10.01.2008 0

Texas Is Fed Up

  • On: 10/21/2008 19:58:03
  • In: Energy Crisis, Global Warming Fraud, and the Environment
  •  ALG Editor’s Note: As noted by Governor Rick Perry (R-TX) in the following featured op-ed published in the Wall Street Journal, it is high-time for Congress to repeal the federal ethanol mandate:

    Texas Is Fed Up

    With Corn Ethanol
    August 12, 2008; Page A21

    At what price will corn be so expensive that the federal government will decide that it is time to stop driving up the price of food?

    Three years ago, Congress imposed a Renewable Fuel Standard (RFS) mandate that has forced the gasoline industry to mix massive amounts of corn-based ethanol into the nation’s fuel supply. In 2007, Congress nearly
    doubled that mandate to require nine billion gallons of ethanol be blended into gas in 2008 and even more in 2009.

    But, as a safety valve, Congress gave the Environmental Protection Agency (EPA) the power to waive the new mandates if they turn out to have unforeseen, negative consequences.

    As we can see now, the diversion of our corn supply from grocery stores to gasoline pumps has caused the price of corn to spiral out of control. Corn prices were once driven by market forces. Today they are artificially driven up by a government mandate. In 2004, before the mandates were imposed, the cost of corn hovered around $2 per bushel. Now it is close to $8 per bushel.

    This is driving up the cost of staple food items at the grocery store. And it is also driving up the price of corn-based feed, devastating the livestock industry to the point that Texas cattle feeders have been operating in the red since 2007.

    Even our largest agriculture companies are taking a hit. Pilgrim’s Pride and Smithfield both posted huge losses this past year. Tyson’s bonds were downgraded. And New Way Pork, Texas’s largest independent pork producer, has been driven out of business by feed costs that have risen 50% since 2004.

    Some of our large companies may be able to weather this storm, but the future is uncertain for small-to-midsize companies. And two thirds of our state’s nearly 150,000 cattle producers run fewer than 50 head of cattle.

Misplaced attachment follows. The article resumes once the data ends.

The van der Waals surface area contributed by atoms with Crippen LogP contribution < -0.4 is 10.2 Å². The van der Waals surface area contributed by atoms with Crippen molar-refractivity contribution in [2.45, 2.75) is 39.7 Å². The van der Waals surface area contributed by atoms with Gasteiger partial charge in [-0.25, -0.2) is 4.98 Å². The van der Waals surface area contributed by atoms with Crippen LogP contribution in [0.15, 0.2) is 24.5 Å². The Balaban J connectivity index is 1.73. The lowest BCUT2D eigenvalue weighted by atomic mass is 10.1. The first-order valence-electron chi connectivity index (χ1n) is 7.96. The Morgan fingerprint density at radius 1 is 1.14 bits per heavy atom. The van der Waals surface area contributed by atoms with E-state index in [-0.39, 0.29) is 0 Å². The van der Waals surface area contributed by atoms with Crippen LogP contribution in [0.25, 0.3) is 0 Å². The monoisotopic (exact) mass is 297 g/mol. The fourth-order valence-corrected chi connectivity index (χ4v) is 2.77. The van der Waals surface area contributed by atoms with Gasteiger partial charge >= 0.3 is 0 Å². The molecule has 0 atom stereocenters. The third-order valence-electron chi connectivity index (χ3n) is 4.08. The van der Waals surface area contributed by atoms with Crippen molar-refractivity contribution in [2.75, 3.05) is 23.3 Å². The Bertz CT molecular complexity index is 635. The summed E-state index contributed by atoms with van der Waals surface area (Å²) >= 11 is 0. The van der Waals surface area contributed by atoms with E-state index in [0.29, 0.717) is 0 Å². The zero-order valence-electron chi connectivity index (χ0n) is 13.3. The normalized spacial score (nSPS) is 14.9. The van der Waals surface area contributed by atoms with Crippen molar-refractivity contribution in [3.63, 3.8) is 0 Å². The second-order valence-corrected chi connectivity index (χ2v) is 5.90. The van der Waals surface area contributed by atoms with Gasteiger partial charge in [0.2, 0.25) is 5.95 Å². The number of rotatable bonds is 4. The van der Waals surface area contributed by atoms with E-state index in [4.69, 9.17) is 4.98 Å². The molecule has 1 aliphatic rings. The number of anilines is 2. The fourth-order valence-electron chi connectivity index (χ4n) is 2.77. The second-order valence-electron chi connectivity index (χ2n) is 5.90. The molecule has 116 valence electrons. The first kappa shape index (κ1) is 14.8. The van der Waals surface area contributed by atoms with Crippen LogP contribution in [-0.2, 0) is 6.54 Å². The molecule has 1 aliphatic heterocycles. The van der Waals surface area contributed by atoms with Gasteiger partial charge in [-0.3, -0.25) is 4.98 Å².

I first raised my concern about this issue in July 2007 when I rolled out Texas’s bioenergy strategy, noting that we do not want to be forced to choose between fueling our cars and feeding our families. Later that year, Congress increased the RFS mandate.
    Since then, higher costs have chipped away at our food budgets and sent livestock producers deep into debt. In April, I decided something had to be done.

    I asked the EPA to cut the grain-based ethanol mandate in half for one year. In response, the agency opened a comment period and within 30 days received more than 15,000 comments from across the country, most of which
    apparently supported my request. The outpouring of support for this waiver was so overwhelming that the EPA delayed its decision announcement by almost two weeks after the 30-day comment period had elapsed.

    Last Thursday, the EPA announced it was denying my request. Why? Because the agency’s agriculture and energy economists said the mandates are not causing sufficient damage to warrant action. This not only goes against common sense, but runs counter to the experience of Americans at the grocery checkout counter.

    Denying Texas’s request is a mistake that will continue to force families to bear a heavier financial burden to put food on the table than necessary and harm the livestock industry.

    Supporters of the ethanol mandate have their hearts in the right place if they want to diversify this nation’s fuel supply. But artificially propping up an industry to the detriment of the vast majority of Americans is bad policy.
    And that’s what this mandate does.

    There are many sources of renewable energy in addition to corn-based ethanol. It is time America took steps to develop the technology to make use of these sources.

    Texas is leading the nation in this movement. We are a top contributor to the nation’s domestic fuel supply, and a leader in wind, biofuel and solar energy production. We harness the benefits of clean and efficient nuclear power,
    and are investing considerable resources in developing nonfood bioenergy such as algae, switchgrass, jatropha and camelina—all of which have minimal impact on food production and the environment. The U.S. would be wise to follow Texas’s lead.

    The EPA needs to stop using bureaucratic definitions of what constitutes “severe economic harm” and take a look at reality. American families are struggling to put food on the table because of rising food prices. Without a doubt, the destruction of the Texas livestock industry—the nation’s largest beef producer—constitutes severe harm to our country’s economy. Forcing Texas ranchers to close their doors because they can no longer afford to feed their
    livestock takes food off the table for millions of Americans. If that’s not “severe economic damage,” what is?

    Mr. Perry, a Republican, is the governor of Texas.


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